I believe a technical definition should go first. Dictionary.com defines genre thus: “A category of artistic composition, as in music or literature, characterized by similarities in form, style, or subject matter”. As a game designer, I find that definition unhelpful but you have to start somewhere. I’ll get back to this and give a more personal definition but first we need to take a brief walk.
Let us start with my personal history. I am a connoisseur of games, be they table top games (like Don’t Rest your Head), board games (like Betrayal at the House on Haunted Hill), Video games (like Antechamber) and card games (like Hot Seat).
In the world of video games, the word “genre” falls apart in a fairly spectacular way. Titles like Don’t Rest Your Head which clearly meets the criteria of the genre “Table Top RPG” (that is to say, your primary tool for interacting with the gamestate involve papers and dice), despite being about exploring the horrors of psychological trauma and torture while other members of the genre are about exploring dungeons and killing dragons.
I believe a different definition would be helpful.
Richard Dawkins, the coiner of the term ‘meme’, defined the term as “an idea, behavior, style, or usage that spreads from person to person within a culture”. In his book “The Selfish Gene” he explained that this is different from other forms of data transference in the fact that it’s spread pattern resembles a plague in the sense that it is self replicating and spread by basic contact, rather than study.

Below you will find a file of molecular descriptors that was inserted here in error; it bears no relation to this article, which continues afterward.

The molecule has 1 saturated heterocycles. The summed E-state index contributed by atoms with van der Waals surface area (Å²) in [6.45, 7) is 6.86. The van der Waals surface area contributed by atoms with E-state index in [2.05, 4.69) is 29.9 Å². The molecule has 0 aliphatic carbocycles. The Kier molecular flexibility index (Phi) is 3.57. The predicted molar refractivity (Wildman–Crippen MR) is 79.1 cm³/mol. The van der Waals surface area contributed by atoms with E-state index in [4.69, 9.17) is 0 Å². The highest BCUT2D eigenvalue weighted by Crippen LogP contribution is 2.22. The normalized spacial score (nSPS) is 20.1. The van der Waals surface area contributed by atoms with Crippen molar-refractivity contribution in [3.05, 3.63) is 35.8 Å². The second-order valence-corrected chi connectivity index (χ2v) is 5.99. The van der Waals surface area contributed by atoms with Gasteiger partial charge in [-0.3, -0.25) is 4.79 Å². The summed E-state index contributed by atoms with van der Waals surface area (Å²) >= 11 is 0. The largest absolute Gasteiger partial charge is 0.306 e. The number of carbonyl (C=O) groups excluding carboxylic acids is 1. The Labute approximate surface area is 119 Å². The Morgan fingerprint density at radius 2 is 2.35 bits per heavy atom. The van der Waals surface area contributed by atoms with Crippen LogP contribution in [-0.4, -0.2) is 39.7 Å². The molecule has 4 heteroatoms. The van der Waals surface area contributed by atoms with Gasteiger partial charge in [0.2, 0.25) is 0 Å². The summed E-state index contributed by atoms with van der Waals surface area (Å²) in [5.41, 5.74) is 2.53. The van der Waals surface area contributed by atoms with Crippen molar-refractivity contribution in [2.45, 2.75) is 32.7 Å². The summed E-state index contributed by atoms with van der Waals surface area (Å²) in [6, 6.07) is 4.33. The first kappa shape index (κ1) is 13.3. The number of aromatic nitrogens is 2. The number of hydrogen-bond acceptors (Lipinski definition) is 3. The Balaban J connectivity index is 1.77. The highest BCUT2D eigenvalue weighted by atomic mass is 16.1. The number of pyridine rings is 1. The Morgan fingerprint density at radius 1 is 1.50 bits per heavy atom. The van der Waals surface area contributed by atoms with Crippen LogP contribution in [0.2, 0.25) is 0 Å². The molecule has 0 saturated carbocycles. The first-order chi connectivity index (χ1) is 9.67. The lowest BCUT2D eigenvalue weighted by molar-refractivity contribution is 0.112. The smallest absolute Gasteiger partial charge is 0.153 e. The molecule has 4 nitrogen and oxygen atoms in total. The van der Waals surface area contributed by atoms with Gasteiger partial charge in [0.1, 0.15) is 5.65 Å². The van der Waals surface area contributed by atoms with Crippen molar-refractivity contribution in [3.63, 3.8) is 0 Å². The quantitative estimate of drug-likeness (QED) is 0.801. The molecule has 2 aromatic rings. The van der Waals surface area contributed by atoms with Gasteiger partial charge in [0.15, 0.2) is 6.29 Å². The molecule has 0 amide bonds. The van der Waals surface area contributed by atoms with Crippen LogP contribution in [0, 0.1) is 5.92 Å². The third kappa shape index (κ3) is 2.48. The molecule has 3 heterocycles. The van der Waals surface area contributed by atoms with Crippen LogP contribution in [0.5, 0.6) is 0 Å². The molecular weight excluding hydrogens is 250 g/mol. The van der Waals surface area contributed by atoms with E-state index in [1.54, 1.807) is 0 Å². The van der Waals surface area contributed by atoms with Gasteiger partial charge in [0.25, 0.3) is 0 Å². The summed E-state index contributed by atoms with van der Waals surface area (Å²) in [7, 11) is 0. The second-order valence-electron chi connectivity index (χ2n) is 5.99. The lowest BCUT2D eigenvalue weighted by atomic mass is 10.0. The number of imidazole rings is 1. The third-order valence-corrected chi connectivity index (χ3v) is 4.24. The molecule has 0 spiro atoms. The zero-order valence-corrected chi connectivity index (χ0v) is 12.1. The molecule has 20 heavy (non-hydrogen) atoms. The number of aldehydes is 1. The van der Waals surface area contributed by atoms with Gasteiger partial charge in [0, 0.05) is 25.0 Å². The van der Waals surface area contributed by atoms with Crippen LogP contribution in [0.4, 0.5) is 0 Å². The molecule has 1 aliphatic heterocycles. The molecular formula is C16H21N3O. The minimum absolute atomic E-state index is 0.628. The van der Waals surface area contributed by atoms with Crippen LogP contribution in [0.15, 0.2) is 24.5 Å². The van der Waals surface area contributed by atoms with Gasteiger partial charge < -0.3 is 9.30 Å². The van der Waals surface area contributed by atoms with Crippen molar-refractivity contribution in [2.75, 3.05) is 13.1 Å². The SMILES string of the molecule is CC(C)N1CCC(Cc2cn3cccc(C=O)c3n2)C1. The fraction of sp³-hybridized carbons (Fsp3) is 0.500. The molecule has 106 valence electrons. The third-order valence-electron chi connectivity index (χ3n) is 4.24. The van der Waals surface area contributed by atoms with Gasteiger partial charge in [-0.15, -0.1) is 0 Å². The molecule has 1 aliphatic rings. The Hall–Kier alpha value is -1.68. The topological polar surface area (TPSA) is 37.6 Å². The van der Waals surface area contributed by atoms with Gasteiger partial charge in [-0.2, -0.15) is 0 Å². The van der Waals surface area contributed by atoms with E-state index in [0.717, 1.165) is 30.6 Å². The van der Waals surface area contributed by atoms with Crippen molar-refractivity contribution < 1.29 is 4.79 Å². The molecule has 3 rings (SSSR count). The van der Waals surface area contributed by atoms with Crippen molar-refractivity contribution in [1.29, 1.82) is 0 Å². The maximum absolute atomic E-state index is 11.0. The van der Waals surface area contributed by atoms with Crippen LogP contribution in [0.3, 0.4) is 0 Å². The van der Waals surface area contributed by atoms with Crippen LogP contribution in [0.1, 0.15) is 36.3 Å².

I would like to use this to define the word ‘trope’ as “A collection of memes used to express a shorthand for a more complicated concept”. For example, the Damsel in Distress is not actually about a princess, a castle, or a dragon, the trope is more about the concepts of guardianship and a human’s duty to protect and serve with all the positive and problematic memes that go along with those concepts.
This brings us to a more personalized definition of the word ‘genre’. Given the terms and definitions above, I will redefine the term as ‘a collection of tropes and other memes used to describe a form of literature in broadest terms’. This definition allows for more flexibility and accuracy given the wider scope of the terms as now genre can imply more than narrative techniques and basic tone.
This is not at odds with Blau’s conceptualization of the word. In the textbook, she describes ‘genre’ as category of tools that can be used as shorthand for concepts in a writer’s work. For example, if I were to write my life story I could do a list format (ex. First Haile Carson was born. Then Haile Carson cried. Then Haile Carson was brought home from the hospital, etc) which would describe the literal events of my life, or I could write an autobiography (ex. I was born on 10, May, 1987 to Carolyn Ann Barker-Carson and Leonard Eugene Carson and spent the first 5 years of my life trading between several hospitals and an apartment in Jamaica Plains, Boston) which would skip over the pedantry and get to the meat of the narrative.
This is quite similar to how genre is used in Every 60 seconds… you start with a title, which provides a high concept to the work, then over the course 20 slides and 400 seconds that concept is elaborated upon and given context. In the case of Every 60 Seconds in Africa the title is explained as ‘More happens every 60 seconds in Africa than a child dying or a woman getting raped’.
So, to answer the first question.
I would define genre as “a variety of über-meme that collects a series of other memes for the purpose of categorizing a piece of literature”. I like this definition because it allows things like HID (Human Interface Device) interactions to be placed comfortably in the formula for defining the term. In short, it expands the terms without having to fundamentally change the classical definition.